Update: SpaceX has confirmed plans to attempt Starship serial number 8’s (SN8) high-altitude launch debut as early as Tuesday morning, December 8th.
The company also made good on CEO Elon Musk’s promise to share SN8’s risky first flight “warts and all” and reiterated that the mission will have an official webcast. As with all developmental testing, timing is uncertain and liable to change at the last second, but Starship SN8’s launch debut is currently scheduled between 8 am and 5 pm CST (UTC-6) on Tuesday, December 8th.
SpaceX’s much-anticipated Starship launch debut has slipped from Sunday to Tuesday around the same time as CEO Elon Musk was seen arriving in South Texas.
Heralding something, the executive’s private jet landed in Brownsville, Texas on December 5th, around half a day prior to Starship SN8’s Monday, December 6th launch target. Most recently scheduled (however tenuously) as early as November 30th, there were strong signs – at one point – that SN8’s launch debut could come as soon as October or early November.
While at first quite smooth, the ~50-meter-tall (~165 ft) rocket – both the first to reach that height and fire up multiple Raptor engines – has had a fairly rocky journey from factory to flight. Unspecified issues with one or more Raptors triggered an engine swap retesting at a cost of a week or two, while the most significant issue – a near-catastrophic loss of hydraulic control caused by debris kicked up by Raptor – likely delayed SN8’s launch debut by another two or so weeks.
On November 25th, SpaceX essentially redid the ill-fated static fire after replacing a Raptor, firing up all three of Starship SN8’s engines for the second time in a prelude to the rocket’s imminent liftoff. Musk quickly confirmed that the results of the test were good, opening the door for a launch debut as early as “next week” (Nov 29/30).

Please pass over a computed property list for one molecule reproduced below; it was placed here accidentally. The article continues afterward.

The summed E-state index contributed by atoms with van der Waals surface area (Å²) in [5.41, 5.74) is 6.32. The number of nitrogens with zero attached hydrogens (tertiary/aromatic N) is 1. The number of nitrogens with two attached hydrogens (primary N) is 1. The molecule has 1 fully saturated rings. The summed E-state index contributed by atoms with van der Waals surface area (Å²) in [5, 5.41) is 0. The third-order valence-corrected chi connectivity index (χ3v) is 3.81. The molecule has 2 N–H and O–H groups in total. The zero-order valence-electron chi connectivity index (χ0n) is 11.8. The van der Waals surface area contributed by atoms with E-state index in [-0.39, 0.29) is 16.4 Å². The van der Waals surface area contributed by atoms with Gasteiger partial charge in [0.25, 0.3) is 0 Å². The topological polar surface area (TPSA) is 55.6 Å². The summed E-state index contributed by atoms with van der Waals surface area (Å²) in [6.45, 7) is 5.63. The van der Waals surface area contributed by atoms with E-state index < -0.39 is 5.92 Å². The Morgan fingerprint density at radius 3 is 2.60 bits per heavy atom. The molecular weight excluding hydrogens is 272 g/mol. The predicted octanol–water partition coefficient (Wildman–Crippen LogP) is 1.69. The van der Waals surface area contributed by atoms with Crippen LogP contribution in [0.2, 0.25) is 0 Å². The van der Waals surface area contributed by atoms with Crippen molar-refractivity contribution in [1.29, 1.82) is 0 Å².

November 30th soon came and went, as did backup attempts in the days following. Most recently, plans for SN8 to launch on December 6th or 7th were canceled in favor of the 8th (8 am to 5:30 pm CST/UTC-6) with backups on December 9th and 10th (8 am to 5 pm). Local road closures were quickly followed by Temporary Flight Restrictions (TFRs) published by the FAA, confirmation that they were the new targets for Starship SN8’s 12.5-kilometer (~7.8 mi) launch debut.
With Musk himself now on the ground in Texas to (presumably) oversee Starship SN8’s debut, the odds of launch later this week are arguably much better. Having now spent more than 10 weeks at the launch pad, at least twice as long as any Starship preceding it, there’s no small chance that SN8 – the first prototype of its kind – is starting to be more of a nuisance than an asset. By all appearances, Starship SN9 – essentially a “refined” copy of SN8 – is practically ready for launch with SN10 perhaps just a week or two behind it.
In other words, if SN8 (and not Raptor or ground support equipment) is specifically to blame for about a month of delays, new and improved replacements are waiting for their turn just down the road. Stay tuned for updates as we (hopefully) track towards Starship’s first high-altitude test flight.